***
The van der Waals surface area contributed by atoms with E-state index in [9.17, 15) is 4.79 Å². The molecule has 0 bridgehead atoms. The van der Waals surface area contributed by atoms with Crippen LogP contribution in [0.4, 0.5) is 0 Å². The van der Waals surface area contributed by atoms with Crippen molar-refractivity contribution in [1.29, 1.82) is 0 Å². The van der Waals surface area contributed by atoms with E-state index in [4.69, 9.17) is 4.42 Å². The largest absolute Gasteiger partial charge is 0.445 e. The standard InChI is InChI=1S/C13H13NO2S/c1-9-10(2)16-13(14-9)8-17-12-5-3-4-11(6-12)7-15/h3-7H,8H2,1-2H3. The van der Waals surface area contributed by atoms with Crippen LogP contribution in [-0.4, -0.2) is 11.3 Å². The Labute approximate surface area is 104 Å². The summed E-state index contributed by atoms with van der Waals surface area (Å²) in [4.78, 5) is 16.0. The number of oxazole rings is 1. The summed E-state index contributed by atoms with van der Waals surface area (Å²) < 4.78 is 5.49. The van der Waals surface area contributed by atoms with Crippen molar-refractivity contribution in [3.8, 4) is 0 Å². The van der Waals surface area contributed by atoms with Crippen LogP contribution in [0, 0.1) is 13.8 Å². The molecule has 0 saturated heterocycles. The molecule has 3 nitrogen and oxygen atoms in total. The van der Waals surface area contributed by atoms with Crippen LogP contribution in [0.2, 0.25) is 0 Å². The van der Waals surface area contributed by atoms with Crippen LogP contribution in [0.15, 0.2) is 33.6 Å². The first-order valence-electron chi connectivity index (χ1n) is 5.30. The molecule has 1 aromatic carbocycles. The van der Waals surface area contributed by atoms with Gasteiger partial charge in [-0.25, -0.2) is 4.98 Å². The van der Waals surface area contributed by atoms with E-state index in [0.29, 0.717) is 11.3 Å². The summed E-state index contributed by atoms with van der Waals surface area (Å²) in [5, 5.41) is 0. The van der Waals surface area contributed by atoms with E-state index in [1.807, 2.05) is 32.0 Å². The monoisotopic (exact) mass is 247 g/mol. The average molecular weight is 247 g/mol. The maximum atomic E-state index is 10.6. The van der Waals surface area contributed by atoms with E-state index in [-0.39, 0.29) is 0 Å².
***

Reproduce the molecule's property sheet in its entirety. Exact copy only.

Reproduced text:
The van der Waals surface area contributed by atoms with E-state index in [9.17, 15) is 4.79 Å². The molecule has 0 bridgehead atoms. The van der Waals surface area contributed by atoms with Crippen LogP contribution in [0.4, 0.5) is 0 Å². The van der Waals surface area contributed by atoms with Crippen molar-refractivity contribution in [1.29, 1.82) is 0 Å². The van der Waals surface area contributed by atoms with E-state index in [4.69, 9.17) is 4.42 Å². The largest absolute Gasteiger partial charge is 0.445 e. The standard InChI is InChI=1S/C13H13NO2S/c1-9-10(2)16-13(14-9)8-17-12-5-3-4-11(6-12)7-15/h3-7H,8H2,1-2H3. The van der Waals surface area contributed by atoms with Crippen LogP contribution in [-0.4, -0.2) is 11.3 Å². The Labute approximate surface area is 104 Å². The summed E-state index contributed by atoms with van der Waals surface area (Å²) in [4.78, 5) is 16.0. The number of oxazole rings is 1. The summed E-state index contributed by atoms with van der Waals surface area (Å²) < 4.78 is 5.49. The van der Waals surface area contributed by atoms with Crippen molar-refractivity contribution in [3.8, 4) is 0 Å². The van der Waals surface area contributed by atoms with Crippen LogP contribution in [0, 0.1) is 13.8 Å². The molecule has 0 saturated heterocycles. The molecule has 3 nitrogen and oxygen atoms in total. The van der Waals surface area contributed by atoms with Crippen LogP contribution in [0.2, 0.25) is 0 Å². The van der Waals surface area contributed by atoms with Crippen LogP contribution in [0.15, 0.2) is 33.6 Å². The first-order valence-electron chi connectivity index (χ1n) is 5.30. The molecule has 1 aromatic carbocycles. The van der Waals surface area contributed by atoms with Gasteiger partial charge in [-0.25, -0.2) is 4.98 Å². The van der Waals surface area contributed by atoms with E-state index in [0.29, 0.717) is 11.3 Å². The summed E-state index contributed by atoms with van der Waals surface area (Å²) in [5, 5.41) is 0. The van der Waals surface area contributed by atoms with E-state index in [1.807, 2.05) is 32.0 Å². The monoisotopic (exact) mass is 247 g/mol. The average molecular weight is 247 g/mol. The maximum atomic E-state index is 10.6. The van der Waals surface area contributed by atoms with E-state index in [-0.39, 0.29) is 0 Å².